CK: I would also say that Nancy and my shared experiences in the Children's Spontaneous Music Workshops and the continuation of that approach through other grants that we obtained later through Health and Welfare Canada was core in the design of the program. Free improvisation was very important. Also, in the beginning, we had a strong First Nations influence because of my own cultural background. I remember that I was able to arrange for our students to have the Haida House at the Museum of Anthropology all to ourselves one night. And we had the most amazing experiences improvising there. We also had the run of the entire Museum that night Â– just us. This was because I was a student of Robin Ridington and Marjorie Halpin. Robin was my mentor and advisor in Anthropology while I did my Master's degree at UBC. And Marjorie was one of my professors and Curator of the Museum. They were both very supportive of Music Therapy because they understood how the arts are core to preventative and curative systems of health in Native communities. Robin was also a speaker at our Canadian Association for Music Therapy (CAMT) conference in Vancouver in 1978.
In addition, we always had an approach, from the beginning, that brought in the Creative Arts Therapies, with a special focus on music. In those first few years we had guests from the other art therapy disciplines. We also used a pedagogical approach that was very aesthetic. We had our students writing poetry and doing reflective papers for most courses.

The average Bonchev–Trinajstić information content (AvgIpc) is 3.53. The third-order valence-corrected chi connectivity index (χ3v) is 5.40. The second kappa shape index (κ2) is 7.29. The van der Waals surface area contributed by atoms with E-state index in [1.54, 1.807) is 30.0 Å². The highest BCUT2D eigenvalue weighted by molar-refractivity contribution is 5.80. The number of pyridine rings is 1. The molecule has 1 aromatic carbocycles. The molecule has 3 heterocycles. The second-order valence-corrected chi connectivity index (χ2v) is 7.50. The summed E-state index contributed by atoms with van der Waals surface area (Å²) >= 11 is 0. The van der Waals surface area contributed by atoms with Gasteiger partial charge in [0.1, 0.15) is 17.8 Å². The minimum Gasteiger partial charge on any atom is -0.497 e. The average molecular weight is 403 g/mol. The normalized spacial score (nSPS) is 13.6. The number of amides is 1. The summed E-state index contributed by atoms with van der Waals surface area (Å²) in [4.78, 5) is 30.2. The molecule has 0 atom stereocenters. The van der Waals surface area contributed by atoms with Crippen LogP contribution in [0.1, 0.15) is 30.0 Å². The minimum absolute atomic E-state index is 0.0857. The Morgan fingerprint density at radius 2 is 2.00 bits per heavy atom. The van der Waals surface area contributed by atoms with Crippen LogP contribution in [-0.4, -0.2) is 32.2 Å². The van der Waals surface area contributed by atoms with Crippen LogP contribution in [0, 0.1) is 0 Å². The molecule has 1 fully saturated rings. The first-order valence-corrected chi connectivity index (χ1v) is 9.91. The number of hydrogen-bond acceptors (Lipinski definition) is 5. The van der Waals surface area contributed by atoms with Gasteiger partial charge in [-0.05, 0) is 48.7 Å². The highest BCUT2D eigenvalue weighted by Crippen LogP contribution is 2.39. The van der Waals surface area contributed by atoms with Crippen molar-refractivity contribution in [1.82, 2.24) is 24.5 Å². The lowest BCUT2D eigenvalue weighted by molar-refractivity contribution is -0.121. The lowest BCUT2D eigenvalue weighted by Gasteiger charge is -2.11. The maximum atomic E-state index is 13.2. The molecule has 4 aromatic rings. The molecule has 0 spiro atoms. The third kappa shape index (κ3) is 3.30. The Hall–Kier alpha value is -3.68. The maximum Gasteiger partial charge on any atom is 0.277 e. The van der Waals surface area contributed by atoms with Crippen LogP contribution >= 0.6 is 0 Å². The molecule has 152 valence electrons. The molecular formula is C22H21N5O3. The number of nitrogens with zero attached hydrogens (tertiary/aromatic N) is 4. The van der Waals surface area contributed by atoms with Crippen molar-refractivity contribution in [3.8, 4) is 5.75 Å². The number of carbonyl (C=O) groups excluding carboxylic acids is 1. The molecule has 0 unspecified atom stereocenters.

Coincidentally, while Nancy and I were setting up the program and through the first two years with our pioneering students, I was in graduate school at UBC. During this time, I was heavily into Zen Buddhism, practicing Zen meditation and studying the Shakuhachi. I do think that Nancy and my shared interest in Eastern philosophies and practices had a powerful influence on our program, too.
MH: In what ways has the program changed over the years both in terms of the original vision and/or in other ways?
CK: Of course Nancy would have more to say about that as she is still teaching there. I am not really associated with the program anymore. But, in general, in my visits with friends and colleagues and the occasional seminars I conduct as a visitor at Capilano College, there are a couple of things that have remained at the center of the curriculum since the original design. Certainly free improvisation is one of those things. And the focus on Creative Arts Therapies is another.
NM: I'm glad to say that the foundational values are still present in the program today and are demonstrated by Cap graduates. That continuity stems from the presence for over 30 years of at least one of the program's co-founders. Carolyn also returned to teach for a couple of years in the mid-nineties while I was getting my masters at NYU.